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Is purchasing food aid locally the answer to higher global food prices, to the inefficiencies associated with imported food aid, and to farmers' low incomes? While donors and international organizations have been purchasing food aid in recipient countries for years, the idea got a new boost with the Purchase for Progress (P4P) initiative. The idea is simple: rather than import food aid from the U.S. or Europe, the WFP will purchase food commodities from local farmers to distribute within the same country or region.
In this essay, post-doctoral fellow Jenny C. Aker supports the innovation of the P4P but with some reservations. She questions some of the assumptions of the P4P, namely that farmers do not have access to markets, that establishing a parallel sales mechanism is an effective and sustainable means of increasing farm-gate prices, that such purchases will have a minimal impact on consumers’ prices, and that higher farm-gate prices in the short-term will serve as a sufficient incentive for farmers to increase production in the long-term. She outlines some of the potential unintended negative consequences of the program if not properly monitored, which are of particular concern in Sahelian countries with inelastic supply.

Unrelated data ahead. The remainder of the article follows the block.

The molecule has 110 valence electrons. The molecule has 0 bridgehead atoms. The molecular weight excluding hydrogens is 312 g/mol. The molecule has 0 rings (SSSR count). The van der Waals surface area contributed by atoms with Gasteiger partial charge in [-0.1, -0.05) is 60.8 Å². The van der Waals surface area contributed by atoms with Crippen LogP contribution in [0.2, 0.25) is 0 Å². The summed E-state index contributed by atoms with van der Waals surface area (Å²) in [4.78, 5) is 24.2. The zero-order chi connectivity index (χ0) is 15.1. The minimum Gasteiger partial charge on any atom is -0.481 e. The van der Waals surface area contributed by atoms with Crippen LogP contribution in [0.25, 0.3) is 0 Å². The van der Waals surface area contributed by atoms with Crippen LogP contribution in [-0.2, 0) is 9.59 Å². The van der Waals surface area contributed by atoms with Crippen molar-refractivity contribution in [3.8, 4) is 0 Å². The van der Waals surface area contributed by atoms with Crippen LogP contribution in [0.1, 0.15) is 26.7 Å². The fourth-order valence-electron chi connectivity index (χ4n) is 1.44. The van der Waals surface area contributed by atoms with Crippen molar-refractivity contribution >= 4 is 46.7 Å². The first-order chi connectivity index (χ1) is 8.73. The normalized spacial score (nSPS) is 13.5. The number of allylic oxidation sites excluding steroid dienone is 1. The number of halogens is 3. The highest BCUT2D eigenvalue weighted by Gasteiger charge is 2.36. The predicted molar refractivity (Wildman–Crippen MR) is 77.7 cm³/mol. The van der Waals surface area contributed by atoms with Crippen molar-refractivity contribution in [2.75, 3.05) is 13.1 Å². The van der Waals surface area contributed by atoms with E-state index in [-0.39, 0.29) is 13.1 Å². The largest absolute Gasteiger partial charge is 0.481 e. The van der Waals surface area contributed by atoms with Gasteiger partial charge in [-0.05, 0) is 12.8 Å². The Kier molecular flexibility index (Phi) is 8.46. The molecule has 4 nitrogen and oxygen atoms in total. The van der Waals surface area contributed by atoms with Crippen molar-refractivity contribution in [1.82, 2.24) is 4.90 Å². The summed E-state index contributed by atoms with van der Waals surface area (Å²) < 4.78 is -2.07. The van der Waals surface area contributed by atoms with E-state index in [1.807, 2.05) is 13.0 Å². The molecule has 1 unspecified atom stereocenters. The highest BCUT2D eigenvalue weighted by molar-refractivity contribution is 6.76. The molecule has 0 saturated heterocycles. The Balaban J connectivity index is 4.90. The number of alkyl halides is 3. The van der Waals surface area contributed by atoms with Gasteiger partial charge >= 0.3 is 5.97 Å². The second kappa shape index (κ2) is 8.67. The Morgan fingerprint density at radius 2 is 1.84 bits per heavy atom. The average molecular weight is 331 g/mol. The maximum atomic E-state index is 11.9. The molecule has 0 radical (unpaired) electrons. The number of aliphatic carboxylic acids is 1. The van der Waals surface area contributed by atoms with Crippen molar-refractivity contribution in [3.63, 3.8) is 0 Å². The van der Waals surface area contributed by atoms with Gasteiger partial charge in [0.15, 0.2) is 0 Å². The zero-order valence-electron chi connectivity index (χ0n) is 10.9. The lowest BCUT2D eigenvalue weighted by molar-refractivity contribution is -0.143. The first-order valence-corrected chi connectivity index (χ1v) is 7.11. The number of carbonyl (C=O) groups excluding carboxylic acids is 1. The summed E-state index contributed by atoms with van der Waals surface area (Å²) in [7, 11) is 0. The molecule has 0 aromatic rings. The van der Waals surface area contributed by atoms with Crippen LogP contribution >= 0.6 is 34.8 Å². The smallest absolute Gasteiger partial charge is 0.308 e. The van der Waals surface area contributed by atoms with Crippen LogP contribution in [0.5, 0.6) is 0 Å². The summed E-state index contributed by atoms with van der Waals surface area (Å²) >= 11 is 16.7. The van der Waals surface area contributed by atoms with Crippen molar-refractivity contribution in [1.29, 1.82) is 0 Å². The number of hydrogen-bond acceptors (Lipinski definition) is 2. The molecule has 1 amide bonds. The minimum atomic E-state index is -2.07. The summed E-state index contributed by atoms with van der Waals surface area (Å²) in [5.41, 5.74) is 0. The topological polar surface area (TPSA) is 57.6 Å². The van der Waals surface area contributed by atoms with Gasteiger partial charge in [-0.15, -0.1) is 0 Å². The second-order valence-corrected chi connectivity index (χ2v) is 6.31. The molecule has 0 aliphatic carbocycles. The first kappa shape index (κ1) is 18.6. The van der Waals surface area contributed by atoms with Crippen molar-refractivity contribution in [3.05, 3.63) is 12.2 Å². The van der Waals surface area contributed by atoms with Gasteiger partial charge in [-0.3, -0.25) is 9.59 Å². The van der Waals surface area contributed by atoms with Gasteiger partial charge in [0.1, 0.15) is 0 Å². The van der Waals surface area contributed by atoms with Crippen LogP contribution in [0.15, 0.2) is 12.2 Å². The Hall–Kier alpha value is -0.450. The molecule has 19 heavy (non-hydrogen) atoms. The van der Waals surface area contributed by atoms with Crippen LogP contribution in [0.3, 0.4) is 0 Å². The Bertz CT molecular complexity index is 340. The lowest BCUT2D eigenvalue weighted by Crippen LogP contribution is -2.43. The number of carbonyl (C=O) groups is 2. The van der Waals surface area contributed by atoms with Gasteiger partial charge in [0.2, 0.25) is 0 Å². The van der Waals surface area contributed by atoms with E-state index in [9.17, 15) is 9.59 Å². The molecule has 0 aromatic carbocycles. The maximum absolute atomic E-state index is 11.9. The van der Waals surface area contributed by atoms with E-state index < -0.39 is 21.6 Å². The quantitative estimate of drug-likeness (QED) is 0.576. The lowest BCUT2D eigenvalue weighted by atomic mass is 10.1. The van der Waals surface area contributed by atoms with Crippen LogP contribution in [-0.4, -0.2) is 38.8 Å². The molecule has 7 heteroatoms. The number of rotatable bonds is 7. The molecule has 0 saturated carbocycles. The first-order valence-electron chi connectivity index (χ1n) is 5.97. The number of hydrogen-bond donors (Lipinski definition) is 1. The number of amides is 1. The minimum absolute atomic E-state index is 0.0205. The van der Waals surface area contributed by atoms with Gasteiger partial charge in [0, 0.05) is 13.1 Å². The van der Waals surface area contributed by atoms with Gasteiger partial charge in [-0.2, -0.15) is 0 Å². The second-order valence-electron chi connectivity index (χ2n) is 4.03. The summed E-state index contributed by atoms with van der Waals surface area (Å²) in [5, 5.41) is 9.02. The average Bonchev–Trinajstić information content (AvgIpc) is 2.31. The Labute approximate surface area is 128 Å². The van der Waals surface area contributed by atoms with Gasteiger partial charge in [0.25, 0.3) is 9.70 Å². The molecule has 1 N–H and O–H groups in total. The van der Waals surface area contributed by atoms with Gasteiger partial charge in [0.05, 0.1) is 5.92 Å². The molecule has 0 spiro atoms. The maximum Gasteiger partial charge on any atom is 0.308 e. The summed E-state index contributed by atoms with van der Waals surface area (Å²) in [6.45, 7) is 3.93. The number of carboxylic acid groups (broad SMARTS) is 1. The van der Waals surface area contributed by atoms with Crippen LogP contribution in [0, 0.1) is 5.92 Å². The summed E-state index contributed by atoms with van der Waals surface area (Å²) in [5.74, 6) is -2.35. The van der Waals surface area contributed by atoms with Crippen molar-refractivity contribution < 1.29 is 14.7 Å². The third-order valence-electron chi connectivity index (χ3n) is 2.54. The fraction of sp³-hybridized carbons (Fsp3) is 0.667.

Aker suggests that WFP and its donors measure its impact on a variety of groups in the short-and medium-term, in order to ensure that it is not doing (undue) harm and to identify the conditions under which it will work.